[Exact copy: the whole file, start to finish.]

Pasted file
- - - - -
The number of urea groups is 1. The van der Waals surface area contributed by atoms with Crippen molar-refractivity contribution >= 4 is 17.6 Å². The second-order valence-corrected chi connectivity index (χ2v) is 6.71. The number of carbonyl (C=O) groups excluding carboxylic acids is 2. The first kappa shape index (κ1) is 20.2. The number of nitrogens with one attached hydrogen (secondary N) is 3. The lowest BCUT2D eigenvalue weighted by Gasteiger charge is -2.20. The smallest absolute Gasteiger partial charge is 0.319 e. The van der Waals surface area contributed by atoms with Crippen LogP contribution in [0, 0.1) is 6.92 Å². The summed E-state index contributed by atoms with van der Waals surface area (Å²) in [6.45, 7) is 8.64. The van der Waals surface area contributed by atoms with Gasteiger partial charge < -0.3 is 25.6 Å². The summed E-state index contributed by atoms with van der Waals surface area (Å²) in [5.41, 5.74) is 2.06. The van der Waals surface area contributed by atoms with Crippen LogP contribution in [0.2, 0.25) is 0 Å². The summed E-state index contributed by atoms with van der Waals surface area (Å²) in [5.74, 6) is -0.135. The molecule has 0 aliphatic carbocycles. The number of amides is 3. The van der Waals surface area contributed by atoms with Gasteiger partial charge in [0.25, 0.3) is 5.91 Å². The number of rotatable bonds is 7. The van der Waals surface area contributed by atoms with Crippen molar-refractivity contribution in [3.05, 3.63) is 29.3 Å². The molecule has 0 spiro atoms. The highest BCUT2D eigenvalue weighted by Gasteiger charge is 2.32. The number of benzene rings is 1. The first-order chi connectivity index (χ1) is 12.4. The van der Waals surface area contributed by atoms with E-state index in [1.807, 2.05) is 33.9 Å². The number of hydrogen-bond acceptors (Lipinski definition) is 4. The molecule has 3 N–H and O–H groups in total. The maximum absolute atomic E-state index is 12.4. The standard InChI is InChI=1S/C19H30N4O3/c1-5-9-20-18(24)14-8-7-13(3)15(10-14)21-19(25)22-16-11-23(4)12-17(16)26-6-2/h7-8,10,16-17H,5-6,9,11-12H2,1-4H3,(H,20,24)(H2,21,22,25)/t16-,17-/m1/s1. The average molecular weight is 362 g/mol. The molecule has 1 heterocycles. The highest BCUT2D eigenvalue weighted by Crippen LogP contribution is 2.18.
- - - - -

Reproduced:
The number of urea groups is 1. The van der Waals surface area contributed by atoms with Crippen molar-refractivity contribution >= 4 is 17.6 Å². The second-order valence-corrected chi connectivity index (χ2v) is 6.71. The number of carbonyl (C=O) groups excluding carboxylic acids is 2. The first kappa shape index (κ1) is 20.2. The number of nitrogens with one attached hydrogen (secondary N) is 3. The lowest BCUT2D eigenvalue weighted by Gasteiger charge is -2.20. The smallest absolute Gasteiger partial charge is 0.319 e. The van der Waals surface area contributed by atoms with Crippen LogP contribution in [0, 0.1) is 6.92 Å². The summed E-state index contributed by atoms with van der Waals surface area (Å²) in [6.45, 7) is 8.64. The van der Waals surface area contributed by atoms with Gasteiger partial charge < -0.3 is 25.6 Å². The summed E-state index contributed by atoms with van der Waals surface area (Å²) in [5.41, 5.74) is 2.06. The van der Waals surface area contributed by atoms with Crippen LogP contribution in [0.2, 0.25) is 0 Å². The summed E-state index contributed by atoms with van der Waals surface area (Å²) in [5.74, 6) is -0.135. The molecule has 0 aliphatic carbocycles. The number of amides is 3. The van der Waals surface area contributed by atoms with Gasteiger partial charge in [0.25, 0.3) is 5.91 Å². The number of rotatable bonds is 7. The van der Waals surface area contributed by atoms with Crippen molar-refractivity contribution in [3.05, 3.63) is 29.3 Å². The molecule has 0 spiro atoms. The highest BCUT2D eigenvalue weighted by Gasteiger charge is 2.32. The number of benzene rings is 1. The first-order chi connectivity index (χ1) is 12.4. The van der Waals surface area contributed by atoms with E-state index in [1.807, 2.05) is 33.9 Å². The number of hydrogen-bond acceptors (Lipinski definition) is 4. The molecule has 3 N–H and O–H groups in total. The maximum absolute atomic E-state index is 12.4. The standard InChI is InChI=1S/C19H30N4O3/c1-5-9-20-18(24)14-8-7-13(3)15(10-14)21-19(25)22-16-11-23(4)12-17(16)26-6-2/h7-8,10,16-17H,5-6,9,11-12H2,1-4H3,(H,20,24)(H2,21,22,25)/t16-,17-/m1/s1. The average molecular weight is 362 g/mol. The molecule has 1 heterocycles. The highest BCUT2D eigenvalue weighted by Crippen LogP contribution is 2.18.